Some Browser Benchmarks
To some people, I’m known as being a bit of a browser snob. I’ve been an Opera fan for many years, and one of the things I like to do, is poke a little fun at Firefox fans.
There are many claims made about Firefox, four are made right on firefox.com
Meet the World’s Best Browser
With security, stability, speed and much more, Firefox is made for the way you use the Web.
If only it were true. Security and Stability I will come to later, but it’s the issue of speed that will be addressed this time. I usually use a combination of Chrome and Opera. Chrome is used for ‘short term’ things, checking a few blogs, and playing videos on Hulu. For the majority of my work, I use Opera. I do, however, have Firefox installed on my systems, along with, obviously, IE. To start with, I’ve benchmarked the two systems that I use most often (there are another few systems that are also used, but which are ‘in use’ and can’t be reset for this test), my main desktop, and the wife’s laptop.
The benchmark used was Futuremark’s “Peacekeeper” browser benchmark, which focuses on the newest aspects of a browser, the specific areas tested are explained on the FAQ under “What are the individual tests?“. Each test was run twice, with the systems cleared of other programs. Both systems were run using ‘high performance’ power settings and were run in a different order the second time around to ensure that data/access from a previous browser was kept to a minimum. There were then two additional tests made. On the desktop, the test for Internet Explorer 7 came via the browser inside the RSS reader Snarfer. On the laptop, chrome was updated to the latest version and the test run once.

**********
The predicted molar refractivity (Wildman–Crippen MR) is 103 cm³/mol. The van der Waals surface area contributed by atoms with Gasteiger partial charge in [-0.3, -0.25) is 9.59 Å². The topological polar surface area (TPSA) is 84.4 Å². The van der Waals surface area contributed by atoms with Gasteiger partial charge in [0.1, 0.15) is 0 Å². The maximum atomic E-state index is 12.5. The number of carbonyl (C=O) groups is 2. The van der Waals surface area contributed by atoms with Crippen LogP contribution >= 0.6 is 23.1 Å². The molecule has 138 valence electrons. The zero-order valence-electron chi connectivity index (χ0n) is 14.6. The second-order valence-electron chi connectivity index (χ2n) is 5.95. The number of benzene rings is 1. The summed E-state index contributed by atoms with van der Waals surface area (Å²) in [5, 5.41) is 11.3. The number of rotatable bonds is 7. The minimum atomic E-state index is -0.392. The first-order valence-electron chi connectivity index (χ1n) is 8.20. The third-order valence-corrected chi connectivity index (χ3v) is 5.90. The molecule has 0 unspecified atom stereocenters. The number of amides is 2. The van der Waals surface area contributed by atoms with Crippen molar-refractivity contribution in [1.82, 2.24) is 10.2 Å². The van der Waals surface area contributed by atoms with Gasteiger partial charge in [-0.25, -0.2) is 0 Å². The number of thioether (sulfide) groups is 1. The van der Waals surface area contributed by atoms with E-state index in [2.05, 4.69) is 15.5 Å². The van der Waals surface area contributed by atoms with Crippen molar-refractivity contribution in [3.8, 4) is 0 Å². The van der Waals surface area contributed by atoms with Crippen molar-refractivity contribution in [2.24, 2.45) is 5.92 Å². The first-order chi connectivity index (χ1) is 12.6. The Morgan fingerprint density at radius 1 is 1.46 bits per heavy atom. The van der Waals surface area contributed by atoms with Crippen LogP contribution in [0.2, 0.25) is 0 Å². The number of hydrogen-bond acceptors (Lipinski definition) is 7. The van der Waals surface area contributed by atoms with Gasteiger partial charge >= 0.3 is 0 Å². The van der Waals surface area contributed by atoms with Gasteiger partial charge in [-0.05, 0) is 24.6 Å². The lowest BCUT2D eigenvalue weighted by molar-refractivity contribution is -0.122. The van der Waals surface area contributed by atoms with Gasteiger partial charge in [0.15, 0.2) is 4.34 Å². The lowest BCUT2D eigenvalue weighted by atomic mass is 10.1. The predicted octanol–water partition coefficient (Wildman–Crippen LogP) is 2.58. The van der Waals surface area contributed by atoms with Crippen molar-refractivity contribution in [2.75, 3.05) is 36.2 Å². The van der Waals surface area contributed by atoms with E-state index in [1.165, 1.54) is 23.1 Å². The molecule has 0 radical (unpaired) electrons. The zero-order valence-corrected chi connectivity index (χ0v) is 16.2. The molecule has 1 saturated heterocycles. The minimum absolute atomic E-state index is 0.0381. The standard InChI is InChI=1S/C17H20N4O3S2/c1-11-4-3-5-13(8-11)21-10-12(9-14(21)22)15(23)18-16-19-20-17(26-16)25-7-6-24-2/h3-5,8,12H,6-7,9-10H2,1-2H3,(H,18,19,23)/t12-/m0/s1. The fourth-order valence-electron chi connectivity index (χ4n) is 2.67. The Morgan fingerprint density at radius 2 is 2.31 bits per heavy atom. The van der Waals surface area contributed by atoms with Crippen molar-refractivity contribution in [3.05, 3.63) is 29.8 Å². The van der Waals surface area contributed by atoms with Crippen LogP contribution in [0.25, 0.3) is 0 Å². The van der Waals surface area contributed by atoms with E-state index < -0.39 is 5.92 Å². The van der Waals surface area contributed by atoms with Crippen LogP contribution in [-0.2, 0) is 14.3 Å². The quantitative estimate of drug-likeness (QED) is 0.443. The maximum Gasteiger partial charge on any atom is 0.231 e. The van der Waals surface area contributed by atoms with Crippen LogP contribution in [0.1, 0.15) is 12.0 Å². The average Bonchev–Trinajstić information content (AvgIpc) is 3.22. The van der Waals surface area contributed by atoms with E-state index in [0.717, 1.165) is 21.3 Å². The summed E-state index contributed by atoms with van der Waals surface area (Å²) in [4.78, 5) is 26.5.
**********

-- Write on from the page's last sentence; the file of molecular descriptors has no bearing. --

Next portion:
First, the desktop.
Stats: HP Pavilion a6535c
- Intel Core2Quad Q6600 Cpu (2.4 Ghz quad core)
- 6Gb DDR2-6400 Ram
- nVidia GeForce 9500GS graphics card
- Windows Vista home Premium (64bit)
Then the laptop:
Stats: Compaq CQ50-210US
- AMD64 X2 QL-62 CPU (2Ghz Dual core)
- 2gb ram DDR2-5300 SO-DIMM
- nVidia GeForce 8200M
- Windows Vista Home Premium (32bit)
If there’s one thing that can be made clear, when it comes to speed, contrary to their adverts, it’s certainly not Firefox you go to. It was soundly trounced by both Opera and Chrome. At the same time, while Chrome is (with it’s latest version) quite a bit faster than Opera, it is also ‘light’ on features, and they have to be added separately via plugins/extensions (just like Firefox). Either way, there’s very little need to go the Firefox route.